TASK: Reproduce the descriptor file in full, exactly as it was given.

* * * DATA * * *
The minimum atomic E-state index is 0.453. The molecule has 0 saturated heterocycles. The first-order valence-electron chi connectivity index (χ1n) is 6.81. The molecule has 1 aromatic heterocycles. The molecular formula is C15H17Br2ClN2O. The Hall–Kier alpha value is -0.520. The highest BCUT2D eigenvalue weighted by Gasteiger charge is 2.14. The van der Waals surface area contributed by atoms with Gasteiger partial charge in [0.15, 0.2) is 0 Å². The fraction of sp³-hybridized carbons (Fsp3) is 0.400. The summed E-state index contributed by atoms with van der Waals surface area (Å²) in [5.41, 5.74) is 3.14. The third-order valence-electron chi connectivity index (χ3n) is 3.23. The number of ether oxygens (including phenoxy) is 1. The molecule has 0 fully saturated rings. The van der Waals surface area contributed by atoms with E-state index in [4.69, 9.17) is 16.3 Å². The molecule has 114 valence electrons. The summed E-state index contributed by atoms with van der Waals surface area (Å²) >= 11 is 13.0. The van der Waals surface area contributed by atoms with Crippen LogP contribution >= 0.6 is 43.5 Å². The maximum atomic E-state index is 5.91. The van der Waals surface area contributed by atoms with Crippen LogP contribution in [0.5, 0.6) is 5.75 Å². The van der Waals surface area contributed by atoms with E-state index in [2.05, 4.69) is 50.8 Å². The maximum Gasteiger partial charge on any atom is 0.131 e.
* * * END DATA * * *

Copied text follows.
The minimum atomic E-state index is 0.453. The molecule has 0 saturated heterocycles. The first-order valence-electron chi connectivity index (χ1n) is 6.81. The molecule has 1 aromatic heterocycles. The molecular formula is C15H17Br2ClN2O. The Hall–Kier alpha value is -0.520. The highest BCUT2D eigenvalue weighted by Gasteiger charge is 2.14. The van der Waals surface area contributed by atoms with Gasteiger partial charge in [0.15, 0.2) is 0 Å². The fraction of sp³-hybridized carbons (Fsp3) is 0.400. The summed E-state index contributed by atoms with van der Waals surface area (Å²) in [5.41, 5.74) is 3.14. The third-order valence-electron chi connectivity index (χ3n) is 3.23. The number of ether oxygens (including phenoxy) is 1. The molecule has 0 fully saturated rings. The van der Waals surface area contributed by atoms with E-state index in [4.69, 9.17) is 16.3 Å². The molecule has 114 valence electrons. The summed E-state index contributed by atoms with van der Waals surface area (Å²) >= 11 is 13.0. The van der Waals surface area contributed by atoms with Crippen LogP contribution >= 0.6 is 43.5 Å². The maximum atomic E-state index is 5.91. The van der Waals surface area contributed by atoms with Crippen LogP contribution in [0.5, 0.6) is 5.75 Å². The van der Waals surface area contributed by atoms with E-state index in [2.05, 4.69) is 50.8 Å². The maximum Gasteiger partial charge on any atom is 0.131 e.